The Lupe’s configurability surely makes it one of the most, if not the most, flexible phono stages available. Controlled via an iOS and Android Bluetooth app, loading and gain can be set for each input, and choosing from a library of 43 different equalisation curves including RIAA, enables even the most obscure recordings to be heard as intended. The app also allows fully custom bass turnover, low shelf and roll-off settings to be applied.

The review sample Lupe was fed by a Soundsmith Paua II cartridge hung on an Origin Live Agile arm fitted to an OL Sovereign S turntable. An icOn 5 balanced line controller handled attenuation duties (volume control) and fed the Lupe’s output to Quiescent T100MPA monoblocks driving PMC MB2se speakers.

Mola Mola Lupe phono stage

With a middling volume setting and no record in play, many phono stages emit plainly audible noise, but the Lupe was so very quiet I wondered at first whether it was actually working. Even with an ear six inches from the speakers I could detect zero hiss and zero hum. On lowering the arm, the kerdunk of the stylus snuggling into the groove was reassuring but also sounded uncommonly energetic, suggesting that the Lupe was about to leverage its low noise floor to deliver some startling dynamics. And so it did; teamed with the Soundsmith and Agile, which themselves exhibit a very low level of groove rush, the Lupe sounds almost digital in the comparative blackness between notes that it achieves.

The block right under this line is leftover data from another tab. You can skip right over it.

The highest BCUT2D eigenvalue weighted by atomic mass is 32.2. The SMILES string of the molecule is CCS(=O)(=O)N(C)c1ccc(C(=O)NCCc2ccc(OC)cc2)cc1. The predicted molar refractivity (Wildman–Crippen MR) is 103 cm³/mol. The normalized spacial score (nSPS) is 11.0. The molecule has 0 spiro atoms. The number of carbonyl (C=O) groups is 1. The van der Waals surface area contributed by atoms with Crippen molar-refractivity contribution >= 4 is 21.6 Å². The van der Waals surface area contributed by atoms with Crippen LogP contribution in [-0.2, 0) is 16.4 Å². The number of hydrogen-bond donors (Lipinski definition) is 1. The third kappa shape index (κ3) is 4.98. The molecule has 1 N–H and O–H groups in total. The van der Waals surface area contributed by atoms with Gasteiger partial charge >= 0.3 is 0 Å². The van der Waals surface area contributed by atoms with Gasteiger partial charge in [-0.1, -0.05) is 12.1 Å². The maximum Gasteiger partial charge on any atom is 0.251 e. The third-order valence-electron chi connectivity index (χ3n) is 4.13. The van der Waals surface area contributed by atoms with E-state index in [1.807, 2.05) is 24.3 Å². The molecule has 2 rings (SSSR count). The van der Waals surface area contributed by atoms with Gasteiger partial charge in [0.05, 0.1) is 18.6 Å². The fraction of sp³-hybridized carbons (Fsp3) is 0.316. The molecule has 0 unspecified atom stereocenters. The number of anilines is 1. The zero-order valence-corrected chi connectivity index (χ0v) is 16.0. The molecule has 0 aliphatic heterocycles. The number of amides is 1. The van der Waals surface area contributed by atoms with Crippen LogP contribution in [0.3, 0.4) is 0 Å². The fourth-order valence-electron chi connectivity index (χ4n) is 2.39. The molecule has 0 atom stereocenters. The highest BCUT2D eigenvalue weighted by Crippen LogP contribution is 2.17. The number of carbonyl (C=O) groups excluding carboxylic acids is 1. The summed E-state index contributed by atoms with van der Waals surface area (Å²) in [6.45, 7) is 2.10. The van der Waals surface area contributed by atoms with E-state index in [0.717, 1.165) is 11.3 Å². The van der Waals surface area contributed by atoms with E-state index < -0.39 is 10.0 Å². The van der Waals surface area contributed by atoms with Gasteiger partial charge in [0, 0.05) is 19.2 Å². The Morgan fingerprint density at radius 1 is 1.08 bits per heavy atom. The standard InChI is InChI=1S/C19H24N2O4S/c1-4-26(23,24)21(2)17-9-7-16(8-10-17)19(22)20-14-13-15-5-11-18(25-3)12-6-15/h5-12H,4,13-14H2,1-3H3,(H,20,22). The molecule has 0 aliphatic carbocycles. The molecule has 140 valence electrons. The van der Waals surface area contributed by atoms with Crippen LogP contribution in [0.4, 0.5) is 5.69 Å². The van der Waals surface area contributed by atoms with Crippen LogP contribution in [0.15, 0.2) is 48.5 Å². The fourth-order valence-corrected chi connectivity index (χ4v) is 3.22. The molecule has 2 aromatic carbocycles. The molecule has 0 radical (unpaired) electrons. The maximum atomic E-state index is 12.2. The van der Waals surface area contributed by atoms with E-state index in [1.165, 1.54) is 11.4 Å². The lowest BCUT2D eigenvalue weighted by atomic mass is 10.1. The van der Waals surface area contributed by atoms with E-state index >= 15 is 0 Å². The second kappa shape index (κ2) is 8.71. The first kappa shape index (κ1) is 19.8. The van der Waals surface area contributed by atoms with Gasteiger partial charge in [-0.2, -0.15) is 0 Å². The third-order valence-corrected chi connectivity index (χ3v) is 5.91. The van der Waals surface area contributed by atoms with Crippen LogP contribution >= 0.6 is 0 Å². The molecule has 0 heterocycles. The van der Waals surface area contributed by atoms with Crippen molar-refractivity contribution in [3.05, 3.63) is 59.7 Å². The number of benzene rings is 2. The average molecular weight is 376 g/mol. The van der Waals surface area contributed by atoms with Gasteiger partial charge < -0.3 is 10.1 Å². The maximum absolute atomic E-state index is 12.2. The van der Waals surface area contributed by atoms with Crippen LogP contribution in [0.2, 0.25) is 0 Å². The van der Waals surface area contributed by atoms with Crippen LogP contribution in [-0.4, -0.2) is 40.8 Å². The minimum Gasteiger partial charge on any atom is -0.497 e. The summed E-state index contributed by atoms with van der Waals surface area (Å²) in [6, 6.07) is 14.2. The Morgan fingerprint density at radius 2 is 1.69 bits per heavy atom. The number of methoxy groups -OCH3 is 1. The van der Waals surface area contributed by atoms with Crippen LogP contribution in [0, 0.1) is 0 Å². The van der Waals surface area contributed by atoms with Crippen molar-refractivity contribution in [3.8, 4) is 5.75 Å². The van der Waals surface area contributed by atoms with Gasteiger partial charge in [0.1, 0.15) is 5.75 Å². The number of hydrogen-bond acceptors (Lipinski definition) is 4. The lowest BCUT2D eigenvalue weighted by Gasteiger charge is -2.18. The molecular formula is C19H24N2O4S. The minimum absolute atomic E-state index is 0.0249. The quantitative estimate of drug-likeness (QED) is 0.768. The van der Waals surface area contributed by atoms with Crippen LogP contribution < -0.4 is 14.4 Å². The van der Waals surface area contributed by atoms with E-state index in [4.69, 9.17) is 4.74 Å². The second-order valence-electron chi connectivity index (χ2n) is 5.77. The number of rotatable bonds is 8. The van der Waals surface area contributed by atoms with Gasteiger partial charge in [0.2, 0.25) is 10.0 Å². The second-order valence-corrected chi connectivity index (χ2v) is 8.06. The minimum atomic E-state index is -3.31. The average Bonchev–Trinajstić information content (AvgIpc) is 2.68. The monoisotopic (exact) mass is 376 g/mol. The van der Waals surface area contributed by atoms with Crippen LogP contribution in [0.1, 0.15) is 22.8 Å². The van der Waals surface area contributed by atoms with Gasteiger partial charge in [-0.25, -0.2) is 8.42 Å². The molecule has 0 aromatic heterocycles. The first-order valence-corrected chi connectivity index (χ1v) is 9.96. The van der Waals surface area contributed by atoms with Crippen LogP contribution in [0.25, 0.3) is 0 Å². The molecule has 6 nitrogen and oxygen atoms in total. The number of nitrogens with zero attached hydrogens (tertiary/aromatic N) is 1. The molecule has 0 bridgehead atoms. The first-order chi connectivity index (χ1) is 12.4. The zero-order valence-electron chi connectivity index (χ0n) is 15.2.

What is striking about the electronics inside the Lupe is that the circuit boards don’t feature what we might term regular-sized discrete components but are instead a forest of tiny surface-mounted devices. The company says it has learned how to make small components sound big, and the Lupe demonstrates that this statement is more than mere commercial hubris.

Sound quality

I’d characterise the Lupe’s sound as neutral, but within that framework of neutrality it is capable of delivering quite shocking weight and slam along with dense tonal and textural detail. I think some might find its disinclination to editorialise unsettling but the Lupe would not be the first audio component to challenge listeners who want a sound that is lush and valvey. As well as being neutral it is also forensic, showing the differences between recordings like few alternatives that I have heard. Mola Mola positions the Lupe as an archive-grade phono stage and while that’s undoubtedly because of its extraordinary connectivity and flexibility, it could also be said to refer to its highly-developed sonic resolution.

Mola Mola Lupe phono stage

The review sample took some 300 hours to burn-in, during which it sounded thin and pinched, while at other times bloated in the low-end. That’s not exceptional in my experience of new out-of-the-box audio components – a Chinese DAC that I owned for a couple of years took in excess of 700 hours to stabilise – but it takes on a greater significance when we understand that playing time is what’s required… and then realise that 300 hours is more than 25% of the lifetime of the average stylus.